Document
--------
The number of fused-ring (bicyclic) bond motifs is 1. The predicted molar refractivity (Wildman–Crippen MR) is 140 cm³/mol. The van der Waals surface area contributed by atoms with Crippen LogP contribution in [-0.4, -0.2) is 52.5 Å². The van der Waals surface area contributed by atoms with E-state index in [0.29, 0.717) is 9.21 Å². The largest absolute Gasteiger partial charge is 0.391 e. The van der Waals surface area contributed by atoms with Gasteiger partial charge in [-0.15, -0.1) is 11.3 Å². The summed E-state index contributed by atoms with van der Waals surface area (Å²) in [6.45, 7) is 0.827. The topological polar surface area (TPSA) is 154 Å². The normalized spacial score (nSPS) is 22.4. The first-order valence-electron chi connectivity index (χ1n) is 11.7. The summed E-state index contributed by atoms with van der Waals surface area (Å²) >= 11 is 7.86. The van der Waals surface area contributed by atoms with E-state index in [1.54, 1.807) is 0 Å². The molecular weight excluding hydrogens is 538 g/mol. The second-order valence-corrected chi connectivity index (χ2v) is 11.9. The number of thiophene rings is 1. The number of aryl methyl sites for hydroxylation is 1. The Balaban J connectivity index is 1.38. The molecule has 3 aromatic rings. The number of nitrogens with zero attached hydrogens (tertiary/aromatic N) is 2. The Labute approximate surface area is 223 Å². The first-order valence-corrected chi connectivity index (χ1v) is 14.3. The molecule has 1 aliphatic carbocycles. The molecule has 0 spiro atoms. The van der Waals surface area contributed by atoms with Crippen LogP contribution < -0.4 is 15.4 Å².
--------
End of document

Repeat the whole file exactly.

The number of fused-ring (bicyclic) bond motifs is 1. The predicted molar refractivity (Wildman–Crippen MR) is 140 cm³/mol. The van der Waals surface area contributed by atoms with Crippen LogP contribution in [-0.4, -0.2) is 52.5 Å². The van der Waals surface area contributed by atoms with E-state index in [0.29, 0.717) is 9.21 Å². The largest absolute Gasteiger partial charge is 0.391 e. The van der Waals surface area contributed by atoms with Gasteiger partial charge in [-0.15, -0.1) is 11.3 Å². The summed E-state index contributed by atoms with van der Waals surface area (Å²) in [6.45, 7) is 0.827. The topological polar surface area (TPSA) is 154 Å². The normalized spacial score (nSPS) is 22.4. The first-order valence-electron chi connectivity index (χ1n) is 11.7. The summed E-state index contributed by atoms with van der Waals surface area (Å²) >= 11 is 7.86. The van der Waals surface area contributed by atoms with E-state index in [1.54, 1.807) is 0 Å². The molecular weight excluding hydrogens is 538 g/mol. The second-order valence-corrected chi connectivity index (χ2v) is 11.9. The number of thiophene rings is 1. The number of aryl methyl sites for hydroxylation is 1. The Balaban J connectivity index is 1.38. The molecule has 3 aromatic rings. The number of nitrogens with zero attached hydrogens (tertiary/aromatic N) is 2. The Labute approximate surface area is 223 Å². The first-order valence-corrected chi connectivity index (χ1v) is 14.3. The molecule has 1 aliphatic carbocycles. The molecule has 0 spiro atoms. The van der Waals surface area contributed by atoms with Crippen LogP contribution < -0.4 is 15.4 Å².